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Why Haven’t Twitter Alternatives Taken Off?
A number of Twitter-like social networking sites have appeared online since Elon Musk’s acquisition and rebrand, but market familiarity is what’s preventing them from succeeding.
When Twitter officially began rebranding to X in July 2023, the future of its user base was thrown into question. Many branding experts have questioned the effectiveness of the rebrand, as the social network’s assets that were associated with it for over a decade were suddenly removed. What had made Twitter such an essential network was seemingly altered to fit new owner Elon Musk’s vision, something that caused many users to vow to leave the site for a variety of different alternative networks. From former Twitter CEO Jack Dorsey’s Bluesky to the forum-like Mastodon, there are plenty of new networks for those looking to break away from the site now known as X.
However, for both users and brands alike, it seems like none of these alternatives are making a significant difference in X’s user base. In fact, Musk alleged that the number of users actually hit a “new high” after the rebrand began while competitors like Threads dwindled in popularity. Other alternatives like Hive Social were found to have major security flaws that couldn’t sustain its growing user base. This has made brands and newsrooms face a significant obstacle for their digital marketing, where experimentation hasn’t always yielded encouraging results.
At the same time, though, it isn’t surprising due to how essential and intertwined Twitter had become with the larger culture. It is important to keep in mind that Twitter was first established all the way back in 2006, when social media was experiencing its growing pains. It is the same double-edged sword that plagues Musk’s rebrand into X – users and outsiders will always consider it as Twitter, so why bother trying to pretend like it’s anything else?
This is precisely where the familiarity marketing principle comes into play. According to LinkedIn, the familiarity principle can best be described as the idea that consumers will gravitate towards a specific brand or product because they recognize it. While not a perfect indicator of consumer behavior, it does shine an important light on why many consumers make the purchasing decisions they make, even when faced with a potentially better version of a certain product.
In the case of the newly-rebranded X, the recognizability of Twitter still lingers in its user base spirit and architecture, things that its newly-sprouted competition hasn’t established yet. These are all things that weren’t automatically handed to Twitter, but rather, were built up throughout its 17 years of existence. According to Insider Intelligence, the number of active Twitter users rose from 312.7 million in 2019 to 368.4 million in 2022. It can easily be inferred that this is because of how recognizable and familiar the service is, which is something that is preventing its competitors from succeeding.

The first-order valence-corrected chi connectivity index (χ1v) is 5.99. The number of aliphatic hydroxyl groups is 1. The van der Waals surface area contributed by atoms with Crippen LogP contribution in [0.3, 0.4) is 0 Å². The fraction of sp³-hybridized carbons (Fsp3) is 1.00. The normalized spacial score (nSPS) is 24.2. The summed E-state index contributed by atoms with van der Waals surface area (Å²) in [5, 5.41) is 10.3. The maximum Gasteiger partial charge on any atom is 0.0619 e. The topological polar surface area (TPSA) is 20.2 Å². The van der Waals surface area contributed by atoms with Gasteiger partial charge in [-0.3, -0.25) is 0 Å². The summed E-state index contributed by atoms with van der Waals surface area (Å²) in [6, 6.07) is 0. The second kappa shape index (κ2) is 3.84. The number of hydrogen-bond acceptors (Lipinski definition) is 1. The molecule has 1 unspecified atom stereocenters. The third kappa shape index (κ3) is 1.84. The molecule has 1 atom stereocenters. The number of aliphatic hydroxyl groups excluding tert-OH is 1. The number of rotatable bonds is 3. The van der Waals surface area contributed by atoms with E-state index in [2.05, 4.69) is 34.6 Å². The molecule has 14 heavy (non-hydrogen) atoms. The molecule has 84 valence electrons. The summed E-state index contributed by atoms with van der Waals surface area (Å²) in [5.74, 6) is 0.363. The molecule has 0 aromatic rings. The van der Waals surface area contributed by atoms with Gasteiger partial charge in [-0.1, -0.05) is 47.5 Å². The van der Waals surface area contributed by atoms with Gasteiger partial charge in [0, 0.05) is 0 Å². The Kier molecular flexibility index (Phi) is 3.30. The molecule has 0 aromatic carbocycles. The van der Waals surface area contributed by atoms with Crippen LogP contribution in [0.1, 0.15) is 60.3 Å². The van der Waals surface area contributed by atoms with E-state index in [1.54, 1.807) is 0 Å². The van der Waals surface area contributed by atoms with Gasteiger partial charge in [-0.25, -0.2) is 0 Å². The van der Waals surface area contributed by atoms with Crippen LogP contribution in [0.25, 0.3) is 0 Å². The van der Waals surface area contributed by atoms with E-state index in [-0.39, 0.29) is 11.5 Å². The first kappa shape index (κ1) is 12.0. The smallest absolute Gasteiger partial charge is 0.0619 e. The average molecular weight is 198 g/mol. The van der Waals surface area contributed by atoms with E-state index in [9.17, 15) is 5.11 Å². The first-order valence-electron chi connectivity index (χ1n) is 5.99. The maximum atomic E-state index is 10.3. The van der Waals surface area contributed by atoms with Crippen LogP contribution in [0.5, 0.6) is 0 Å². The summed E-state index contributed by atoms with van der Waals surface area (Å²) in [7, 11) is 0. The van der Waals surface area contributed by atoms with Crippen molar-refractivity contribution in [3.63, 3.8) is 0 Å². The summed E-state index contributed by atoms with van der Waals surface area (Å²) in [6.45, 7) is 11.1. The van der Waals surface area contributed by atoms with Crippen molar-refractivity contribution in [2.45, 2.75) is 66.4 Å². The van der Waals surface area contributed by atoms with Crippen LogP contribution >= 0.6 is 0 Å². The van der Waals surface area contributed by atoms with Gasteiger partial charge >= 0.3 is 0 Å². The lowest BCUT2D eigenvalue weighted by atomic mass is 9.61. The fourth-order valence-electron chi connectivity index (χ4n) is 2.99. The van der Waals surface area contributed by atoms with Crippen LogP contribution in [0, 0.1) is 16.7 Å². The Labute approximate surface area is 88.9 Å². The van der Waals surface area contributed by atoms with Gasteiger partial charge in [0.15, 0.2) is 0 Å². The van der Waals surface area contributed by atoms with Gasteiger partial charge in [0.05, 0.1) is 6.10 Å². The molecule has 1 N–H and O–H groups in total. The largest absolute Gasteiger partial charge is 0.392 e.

So, what can struggling networks like Mastodon do to reach Twitter levels of success? Based on the issues that have been encountered so far, data transparency and consistently-positive updates can earn lots of trust within a fledgling community. However, arguably the biggest piece of advice for platforms that aim to dethrone Twitter is to not aspire to that goal, as it did not achieve success overnight. As for the brands and newsrooms caught in the crossfire, analyze the communities in these new networks to see if a new social strategy could be feasible either now or in the future. Perhaps this was best exemplified best by Spill co-founder Alphonzo "Phonz" Terrell, who told NPR affiliate GPB that he and partner DeVaris Brown believe that Twitter cannot be fully replicated. Instead, they are building towards the future of social media, something that other alternatives have yet to do.
Slate describes invite-only Spill “like a private hangout for Black Twitter transplants,” referring to the community of Twitter users that have brought Black diaspora cultures and humor to the mainstream. While advertisements and brands do exist on Spill, Slate notes that they and the rest of the site in general are free from what is described as “the interloping gaze from non-Black users” – given how many brands have been accused of appropriating AAVE (African American Vernacular English) and Black culture in their advertisements, Spill shows the importance of crafting a unique platform for communities and not necessarily replicating Twitter’s MO like similar competitors have.
“We knew where the weaknesses were, said Terrell, “and so we really feel at Spill that it's time for the next evolution of social media. We're building for the next 20 years, which is why we're looking at the communities, the technology, you know, the vision that we think is going to resonate in the future, and especially for young folks coming up who may never have even used Twitter.”